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Cheney condemns Russia, supports Georgia

By Temuri Kiguradze
Friday, September 5
Abkhazia is preparing to become an offshore zone. As the Georgian breakaway region’s de facto President Sergey Bagapsh announced at a briefing on September 6, quoted by Russian news agency RIA Novosti, “Abkhazia has everything needed to become a free economic zone.”

“I pity Abkhazia for this decision,” says Georgian economic analyst Gia Khukhasvili. Speaking to the Messenger, Khukhashvili explained that a free economic zone provides beneficial conditions for foreign business. He thinks that this may be a very effective to develop the region and quoted the example of Russia’s province of Ingushetia, where the creation of an offshore zone in the 90’s led to serious improvements in its economic situation. He also said that creating a free economic zone was one of the proposals the Georgian side put forward during the attempts at peaceful resolution of the conflict. “However the political status of the region [Abkhazia] is not defined and civilized businessmen will hardly risk putting money there.” Khukhashvili is sure that Russian businessmen will most likely be the only ones who will operate in Abkhazia.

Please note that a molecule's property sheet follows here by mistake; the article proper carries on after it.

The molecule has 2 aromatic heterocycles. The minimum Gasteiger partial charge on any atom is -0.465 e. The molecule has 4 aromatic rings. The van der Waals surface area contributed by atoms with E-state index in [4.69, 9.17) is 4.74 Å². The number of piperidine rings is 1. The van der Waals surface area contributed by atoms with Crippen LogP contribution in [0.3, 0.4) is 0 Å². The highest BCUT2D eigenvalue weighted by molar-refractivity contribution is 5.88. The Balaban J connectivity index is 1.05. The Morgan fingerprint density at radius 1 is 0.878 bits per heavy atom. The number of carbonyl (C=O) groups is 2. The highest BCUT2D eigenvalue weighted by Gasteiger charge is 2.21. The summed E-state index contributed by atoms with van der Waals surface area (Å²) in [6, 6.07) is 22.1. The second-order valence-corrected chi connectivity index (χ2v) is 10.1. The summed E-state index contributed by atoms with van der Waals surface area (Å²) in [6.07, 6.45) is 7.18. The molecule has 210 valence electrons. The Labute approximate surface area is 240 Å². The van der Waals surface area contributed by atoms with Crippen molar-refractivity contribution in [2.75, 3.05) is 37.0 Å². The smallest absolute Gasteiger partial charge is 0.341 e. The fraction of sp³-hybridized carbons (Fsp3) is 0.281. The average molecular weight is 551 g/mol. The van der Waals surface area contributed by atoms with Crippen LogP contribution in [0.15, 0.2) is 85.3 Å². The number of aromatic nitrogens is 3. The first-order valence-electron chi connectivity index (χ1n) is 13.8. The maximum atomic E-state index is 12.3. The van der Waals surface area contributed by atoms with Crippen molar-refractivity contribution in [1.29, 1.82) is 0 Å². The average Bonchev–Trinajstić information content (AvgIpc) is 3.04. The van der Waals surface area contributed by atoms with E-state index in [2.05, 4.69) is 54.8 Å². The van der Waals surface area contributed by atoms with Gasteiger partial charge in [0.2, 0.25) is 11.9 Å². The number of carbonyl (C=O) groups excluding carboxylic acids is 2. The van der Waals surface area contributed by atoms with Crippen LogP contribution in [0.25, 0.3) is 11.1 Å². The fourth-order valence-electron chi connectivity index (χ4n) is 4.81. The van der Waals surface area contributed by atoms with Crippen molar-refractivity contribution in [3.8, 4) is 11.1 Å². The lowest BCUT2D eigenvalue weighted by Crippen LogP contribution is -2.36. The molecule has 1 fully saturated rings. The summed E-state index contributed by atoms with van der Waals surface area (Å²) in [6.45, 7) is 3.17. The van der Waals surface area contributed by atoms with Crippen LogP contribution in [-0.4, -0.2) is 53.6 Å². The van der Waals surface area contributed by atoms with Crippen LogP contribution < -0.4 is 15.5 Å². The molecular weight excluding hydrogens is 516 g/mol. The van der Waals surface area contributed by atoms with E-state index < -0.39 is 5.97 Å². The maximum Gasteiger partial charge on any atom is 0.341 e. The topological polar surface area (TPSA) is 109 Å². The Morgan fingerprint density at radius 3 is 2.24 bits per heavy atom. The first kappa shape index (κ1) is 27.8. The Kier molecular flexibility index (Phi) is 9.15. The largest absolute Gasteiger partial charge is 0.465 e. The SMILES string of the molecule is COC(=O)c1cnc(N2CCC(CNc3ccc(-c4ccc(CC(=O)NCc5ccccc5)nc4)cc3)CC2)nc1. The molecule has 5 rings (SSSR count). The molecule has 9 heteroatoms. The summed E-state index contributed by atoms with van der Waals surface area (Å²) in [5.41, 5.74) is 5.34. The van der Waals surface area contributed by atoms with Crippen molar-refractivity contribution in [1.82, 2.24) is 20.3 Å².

At the same September 6 briefing, Sergey Bagapsh announced “a major agreement on friendship and mutual assistance” which will be signed in Moscow in the next few days. He ruled out the possibility of dialogue with Georgian President Mikheil Saakashvili, calling him a “political corpse.” Bagapsh also stated that Abkhazia wished to join the Commonwealth of Independent States (CIS). No CIS member country, except Russia, has recognized the independence of Abkhazia.

Georgia, supported by the UN, EU and USA, has declared that Abkhazia and South Ossetia are territories “occupied by Russia.” They have been recognised as independent states by only two countries - Russia and Nicaragua.